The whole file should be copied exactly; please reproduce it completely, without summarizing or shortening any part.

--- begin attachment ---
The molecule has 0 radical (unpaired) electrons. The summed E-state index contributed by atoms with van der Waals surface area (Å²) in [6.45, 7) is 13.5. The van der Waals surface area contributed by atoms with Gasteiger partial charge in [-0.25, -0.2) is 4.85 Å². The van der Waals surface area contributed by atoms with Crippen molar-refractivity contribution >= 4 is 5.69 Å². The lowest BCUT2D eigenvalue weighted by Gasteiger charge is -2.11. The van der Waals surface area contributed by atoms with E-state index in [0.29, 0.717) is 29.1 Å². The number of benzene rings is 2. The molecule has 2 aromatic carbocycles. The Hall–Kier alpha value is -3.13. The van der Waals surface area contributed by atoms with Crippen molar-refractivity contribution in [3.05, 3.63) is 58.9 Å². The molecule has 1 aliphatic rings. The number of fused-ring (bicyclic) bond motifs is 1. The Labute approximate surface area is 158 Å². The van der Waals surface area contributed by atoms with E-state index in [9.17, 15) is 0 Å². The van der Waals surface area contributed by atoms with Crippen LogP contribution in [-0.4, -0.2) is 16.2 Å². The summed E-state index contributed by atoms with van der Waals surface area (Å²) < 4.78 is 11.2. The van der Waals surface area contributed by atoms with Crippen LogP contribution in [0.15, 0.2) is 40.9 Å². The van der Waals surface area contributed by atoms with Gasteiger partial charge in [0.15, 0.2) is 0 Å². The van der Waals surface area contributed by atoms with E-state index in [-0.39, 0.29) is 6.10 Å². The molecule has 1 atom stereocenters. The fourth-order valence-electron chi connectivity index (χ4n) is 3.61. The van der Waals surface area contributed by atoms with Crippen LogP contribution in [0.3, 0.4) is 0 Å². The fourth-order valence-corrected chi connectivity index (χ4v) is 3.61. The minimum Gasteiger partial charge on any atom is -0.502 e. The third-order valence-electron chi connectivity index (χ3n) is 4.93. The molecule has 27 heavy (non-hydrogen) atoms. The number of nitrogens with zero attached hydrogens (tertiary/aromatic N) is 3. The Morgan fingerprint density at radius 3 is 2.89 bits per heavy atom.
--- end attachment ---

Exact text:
The molecule has 0 radical (unpaired) electrons. The summed E-state index contributed by atoms with van der Waals surface area (Å²) in [6.45, 7) is 13.5. The van der Waals surface area contributed by atoms with Gasteiger partial charge in [-0.25, -0.2) is 4.85 Å². The van der Waals surface area contributed by atoms with Crippen molar-refractivity contribution >= 4 is 5.69 Å². The lowest BCUT2D eigenvalue weighted by Gasteiger charge is -2.11. The van der Waals surface area contributed by atoms with E-state index in [0.29, 0.717) is 29.1 Å². The number of benzene rings is 2. The molecule has 2 aromatic carbocycles. The Hall–Kier alpha value is -3.13. The van der Waals surface area contributed by atoms with Crippen molar-refractivity contribution in [3.05, 3.63) is 58.9 Å². The molecule has 1 aliphatic rings. The number of fused-ring (bicyclic) bond motifs is 1. The Labute approximate surface area is 158 Å². The van der Waals surface area contributed by atoms with E-state index in [9.17, 15) is 0 Å². The van der Waals surface area contributed by atoms with Crippen LogP contribution in [-0.4, -0.2) is 16.2 Å². The summed E-state index contributed by atoms with van der Waals surface area (Å²) < 4.78 is 11.2. The van der Waals surface area contributed by atoms with Crippen LogP contribution in [0.15, 0.2) is 40.9 Å². The van der Waals surface area contributed by atoms with Gasteiger partial charge in [0.15, 0.2) is 0 Å². The van der Waals surface area contributed by atoms with E-state index in [-0.39, 0.29) is 6.10 Å². The molecule has 1 atom stereocenters. The fourth-order valence-electron chi connectivity index (χ4n) is 3.61. The van der Waals surface area contributed by atoms with Crippen LogP contribution in [0.3, 0.4) is 0 Å². The fourth-order valence-corrected chi connectivity index (χ4v) is 3.61. The minimum Gasteiger partial charge on any atom is -0.502 e. The third-order valence-electron chi connectivity index (χ3n) is 4.93. The molecule has 27 heavy (non-hydrogen) atoms. The number of nitrogens with zero attached hydrogens (tertiary/aromatic N) is 3. The Morgan fingerprint density at radius 3 is 2.89 bits per heavy atom.